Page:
What advice can you offer for keeping livestock water thawed and flowing this winter?
It seems almost counterintuitive that in cold winter weather, livestock need just as much access to drinkable water as in the summer. Horses suffer from impaction colicâ€”often a result of too little waterâ€”most frequently during the winter, and cattle can show a decrease in conditioning because of winter dehydration. As animals burn extra calories to keep warm, they increase their feed consumption. Water consumption has a direct relationship with feed consumption: Eating more means drinking more, too. Animals that have ice in their water troughs understandably drink considerably lessâ€”or even worse, not at all.
The good news is that several options exist to help prevent ice formation in troughs and buckets. Consider the following options based on your herd size and the types of watering equipment you have, along with your budget, time and abilities.
For small operations with water buckets, clustering these buckets together into one place can help with insulation and decrease the area you have to cover when checking them. If you are rearranging buckets for the winter, make sure you keep them out of the direct wind and add extra insulation. Simply surrounding the buckets with straw bales helps. However, make sure all animals still have easy access to them. Older animals, debilitated herd members or those at the bottom of the social ladder may be bullied away from regular access.
Portable bucket heaters are another option. These help decrease your chore of physically breaking up ice, but the downside is they need to be near an electrical source to function. Because of this, they are the best choice for a run-in shed or unheated barn.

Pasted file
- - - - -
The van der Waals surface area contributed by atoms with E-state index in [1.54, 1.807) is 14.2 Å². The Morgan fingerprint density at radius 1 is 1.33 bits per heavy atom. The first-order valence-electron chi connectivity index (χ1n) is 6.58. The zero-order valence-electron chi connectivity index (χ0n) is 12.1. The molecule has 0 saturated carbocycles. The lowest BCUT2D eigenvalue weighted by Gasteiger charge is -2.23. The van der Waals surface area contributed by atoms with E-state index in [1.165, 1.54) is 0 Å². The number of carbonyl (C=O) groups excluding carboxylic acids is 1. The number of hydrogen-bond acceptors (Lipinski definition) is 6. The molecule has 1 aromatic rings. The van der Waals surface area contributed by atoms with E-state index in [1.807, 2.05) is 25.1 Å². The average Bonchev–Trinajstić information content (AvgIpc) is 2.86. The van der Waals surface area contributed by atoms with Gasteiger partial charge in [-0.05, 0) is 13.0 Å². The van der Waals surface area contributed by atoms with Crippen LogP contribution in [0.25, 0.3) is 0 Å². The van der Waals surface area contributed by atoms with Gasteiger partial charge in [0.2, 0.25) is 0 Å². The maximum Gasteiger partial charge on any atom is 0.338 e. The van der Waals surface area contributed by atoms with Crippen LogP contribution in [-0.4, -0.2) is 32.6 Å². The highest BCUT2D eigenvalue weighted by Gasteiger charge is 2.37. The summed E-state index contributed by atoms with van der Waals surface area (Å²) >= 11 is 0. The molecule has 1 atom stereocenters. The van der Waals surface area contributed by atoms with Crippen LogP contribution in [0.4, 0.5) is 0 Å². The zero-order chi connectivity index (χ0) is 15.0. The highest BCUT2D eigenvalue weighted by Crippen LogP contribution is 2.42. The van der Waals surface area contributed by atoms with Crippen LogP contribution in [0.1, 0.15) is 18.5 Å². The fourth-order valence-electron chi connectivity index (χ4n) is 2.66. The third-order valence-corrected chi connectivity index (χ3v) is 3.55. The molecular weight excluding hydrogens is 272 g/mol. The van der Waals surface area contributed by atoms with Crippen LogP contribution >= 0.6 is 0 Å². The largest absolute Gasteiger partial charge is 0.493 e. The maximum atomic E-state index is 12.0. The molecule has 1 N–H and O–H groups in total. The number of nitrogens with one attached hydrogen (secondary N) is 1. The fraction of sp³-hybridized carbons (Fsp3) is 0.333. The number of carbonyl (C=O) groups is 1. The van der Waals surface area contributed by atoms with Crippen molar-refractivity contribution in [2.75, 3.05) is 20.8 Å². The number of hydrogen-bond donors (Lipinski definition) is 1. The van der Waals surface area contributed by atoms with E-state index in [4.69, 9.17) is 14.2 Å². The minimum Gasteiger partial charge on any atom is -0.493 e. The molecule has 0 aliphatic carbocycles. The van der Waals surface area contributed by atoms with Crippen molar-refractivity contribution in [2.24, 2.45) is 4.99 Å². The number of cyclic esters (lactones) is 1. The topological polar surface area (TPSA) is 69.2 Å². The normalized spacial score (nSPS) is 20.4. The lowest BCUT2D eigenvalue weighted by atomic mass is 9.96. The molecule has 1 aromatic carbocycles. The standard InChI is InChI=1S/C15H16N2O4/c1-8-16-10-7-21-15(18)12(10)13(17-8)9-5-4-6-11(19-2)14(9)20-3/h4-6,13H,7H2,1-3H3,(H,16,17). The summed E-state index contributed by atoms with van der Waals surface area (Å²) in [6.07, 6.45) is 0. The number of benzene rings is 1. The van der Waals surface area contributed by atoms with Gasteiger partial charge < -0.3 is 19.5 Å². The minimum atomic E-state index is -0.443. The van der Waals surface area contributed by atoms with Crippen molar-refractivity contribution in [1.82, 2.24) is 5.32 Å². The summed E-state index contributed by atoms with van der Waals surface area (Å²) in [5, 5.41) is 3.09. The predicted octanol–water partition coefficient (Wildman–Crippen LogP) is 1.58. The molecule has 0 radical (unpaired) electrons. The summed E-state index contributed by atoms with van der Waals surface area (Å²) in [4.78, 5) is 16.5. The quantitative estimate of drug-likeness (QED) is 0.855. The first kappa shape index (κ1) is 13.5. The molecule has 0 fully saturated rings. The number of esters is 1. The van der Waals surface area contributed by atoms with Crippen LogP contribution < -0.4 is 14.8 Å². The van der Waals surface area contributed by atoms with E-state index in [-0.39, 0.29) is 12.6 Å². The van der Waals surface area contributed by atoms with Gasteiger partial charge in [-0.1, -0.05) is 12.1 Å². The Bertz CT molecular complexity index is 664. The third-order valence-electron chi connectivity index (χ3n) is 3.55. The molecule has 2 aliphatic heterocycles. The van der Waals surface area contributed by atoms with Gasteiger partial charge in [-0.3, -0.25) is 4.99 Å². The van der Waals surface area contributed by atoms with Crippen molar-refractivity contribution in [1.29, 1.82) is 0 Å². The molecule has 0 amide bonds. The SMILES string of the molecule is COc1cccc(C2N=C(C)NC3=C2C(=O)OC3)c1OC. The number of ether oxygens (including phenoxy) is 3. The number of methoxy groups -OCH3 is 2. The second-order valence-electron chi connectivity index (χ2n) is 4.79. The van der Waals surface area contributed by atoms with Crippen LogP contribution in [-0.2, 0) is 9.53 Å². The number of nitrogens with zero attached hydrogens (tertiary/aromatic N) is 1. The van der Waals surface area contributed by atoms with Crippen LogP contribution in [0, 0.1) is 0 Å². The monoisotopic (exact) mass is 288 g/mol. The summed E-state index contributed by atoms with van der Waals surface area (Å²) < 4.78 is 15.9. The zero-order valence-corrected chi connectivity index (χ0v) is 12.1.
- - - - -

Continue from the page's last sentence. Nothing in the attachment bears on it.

Another option is propane stock-tank heaters for larger watering units. These donâ€™t rely on a source of electricity so they are more practical for field use, but their downside is that you have to ensure adequate propane levels and make sure the pilot light doesnâ€™t blow out on blustery days or in storms.
If you have livestock shelters on your property, try to make sure that the opened portions face south for wind protection and that any waterers inside have access to the winter sunlight, if possible.
Larger facilities with water troughs have a few other options. Automatic waterers solve many ice-related problems, but beware of power outages in storms. A pricey investment, these systems may be worth it for larger operations because they provide continually running water, which helps prevent ice buildup. Some units even have their own heaters. When considering these, factor in the price of the unit as well as the installation fee. There are also various electrical tank heaters that can be purchased and installed independent of what watering system you have.
Water circulators can also be placed in troughs to keep the water moving. However, water levels should be kept high because these units usually sit on the top of a water container. Theyâ€™re usually battery-operated, but in some cases, a solar charger could be used.
Snow Doesnâ€™t Equal Water
One final word of caution regarding snow: Some large operations in remote areas rely on their animalsâ€™ consumption of snow for hydration, and you may be wondering if this is an easy solution for your farm. The best answer is no, unfortunately. Some domesticated livestock can learn to consume snow for water intake, but some individuals are reluctant to learn and there seems to always be a small handful in any given herd that never catch on to the practice.
Additionally, if snow is the only source of water, animals need to consume very large quantities to receive adequate water: If a cowâ€™s daily water intake is 14 gallons, thatâ€™s a lot of snow. The consumption of cold snow also drives inner core temperature down, requiring an animal to eat more to stay warm. This creates a vicious cycle that ultimately leads to some level of dehydration and weight loss. If possible, itâ€™s best not to rely on snow consumption for adequate water intake and certainly not for long periods of time.